Let’s jump right in with why so many critics are calling this film an enormous flop. It has come to a common consensus that Malcolm & Marie is a shallow replication of Edward Albee’s Who’s Afraid of Virginia Woolf. If comparing the two, then yes, Malcolm & Marie is a pale replication of its predecessor. Who’s Afraid of Virginia Woolf had more complexity in the plot, more mystery with the characters, and even more depth throughout the storyline. Malcolm & Marie throws in new conditions, new generations, and switches around the entire plot in order to center a black couple who criticizes the sole thing that they are involved with. Inadvertently it causes the question to rise: Which film is most authentic? Yes, the arguments get repetitive, but in the end they all lead back to one objective: a visual representation of a modern day power struggle.
Keeping in mind, both films are centered around a dysfunctional and abusive relationship, Martha (Elizabeth Taylor) and George (Richard Burton) in Who’s Afraid of Virginia Woolf brought people into their drama. While that made for a great plot at the time, it isn’t something that is likely to happen in the 21st century–especially in the black community, no matter how wealthy one becomes. Second, Martha and George’s relationship was depicted as something normal that they do. Whether George is there because he truly love’s Martha or because he is simply “too numb to care anymore” it is clear that they have some sort of arrangement between them. Malcolm and Marie have no such thing.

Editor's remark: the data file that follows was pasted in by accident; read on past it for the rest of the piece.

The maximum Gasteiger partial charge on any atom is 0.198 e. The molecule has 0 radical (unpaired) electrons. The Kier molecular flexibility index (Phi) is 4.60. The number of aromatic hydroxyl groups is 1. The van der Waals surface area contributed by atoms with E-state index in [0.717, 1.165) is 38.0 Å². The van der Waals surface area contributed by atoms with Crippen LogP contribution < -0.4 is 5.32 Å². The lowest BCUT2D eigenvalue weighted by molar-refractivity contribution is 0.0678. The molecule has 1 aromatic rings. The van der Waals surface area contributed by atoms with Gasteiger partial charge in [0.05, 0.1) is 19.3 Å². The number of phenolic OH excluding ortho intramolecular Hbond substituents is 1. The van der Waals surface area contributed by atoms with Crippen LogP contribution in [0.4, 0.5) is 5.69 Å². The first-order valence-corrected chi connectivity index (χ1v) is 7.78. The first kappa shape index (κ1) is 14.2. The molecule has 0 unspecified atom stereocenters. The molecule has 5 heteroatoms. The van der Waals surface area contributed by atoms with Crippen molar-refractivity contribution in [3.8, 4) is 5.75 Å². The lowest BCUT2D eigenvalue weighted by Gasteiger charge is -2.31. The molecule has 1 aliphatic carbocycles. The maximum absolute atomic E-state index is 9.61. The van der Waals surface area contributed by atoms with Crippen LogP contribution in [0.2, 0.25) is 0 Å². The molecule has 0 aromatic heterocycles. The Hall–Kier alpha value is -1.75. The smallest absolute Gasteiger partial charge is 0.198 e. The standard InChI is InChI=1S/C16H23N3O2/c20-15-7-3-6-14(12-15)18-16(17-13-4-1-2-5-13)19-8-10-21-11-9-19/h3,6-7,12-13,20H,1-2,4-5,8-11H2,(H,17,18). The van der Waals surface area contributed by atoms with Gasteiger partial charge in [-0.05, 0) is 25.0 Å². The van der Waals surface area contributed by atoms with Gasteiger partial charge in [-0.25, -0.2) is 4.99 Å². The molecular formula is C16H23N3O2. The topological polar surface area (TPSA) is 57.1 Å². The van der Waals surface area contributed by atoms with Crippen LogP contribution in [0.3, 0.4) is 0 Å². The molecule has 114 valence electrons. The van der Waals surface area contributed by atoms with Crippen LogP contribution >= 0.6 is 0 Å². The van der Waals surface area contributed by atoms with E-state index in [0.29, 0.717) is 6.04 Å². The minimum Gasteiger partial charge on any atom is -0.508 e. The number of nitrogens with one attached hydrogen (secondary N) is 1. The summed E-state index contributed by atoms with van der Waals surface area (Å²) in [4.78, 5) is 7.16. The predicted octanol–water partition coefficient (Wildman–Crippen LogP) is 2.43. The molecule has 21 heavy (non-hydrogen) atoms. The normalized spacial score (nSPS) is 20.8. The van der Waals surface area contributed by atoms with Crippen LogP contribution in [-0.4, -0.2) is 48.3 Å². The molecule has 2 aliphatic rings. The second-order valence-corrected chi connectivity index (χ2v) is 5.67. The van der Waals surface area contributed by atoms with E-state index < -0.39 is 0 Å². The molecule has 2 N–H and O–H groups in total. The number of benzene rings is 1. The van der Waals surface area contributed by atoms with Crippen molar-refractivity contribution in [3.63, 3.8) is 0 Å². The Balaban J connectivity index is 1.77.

Zendaya gives a phenomenal performance as Marie. Should we expect anything less from the Euphoria star? She played a women who has heard the same thing time and time again, living the same “empty” life day after day, and played the same supporting girlfriend role over and over again. Nothing Malcolm (John David Washington) said surprised her. As soon as Malcolm said his first words in the film Marie opened the door and went outside to light a cigarette, already annoyed. She does this throughout the film every time Malcolm says or does something inconsiderate of her feelings. Others said her performance was bland and non-authentic, but I disagree. A smart women knows that silence is power, especially when dealing with a narcissist like Malcolm.
As a filmmaker and his girlfriend return home from his movie premiere, smoldering tensions and painful revelations push them toward a romantic reckoning.
John David Washington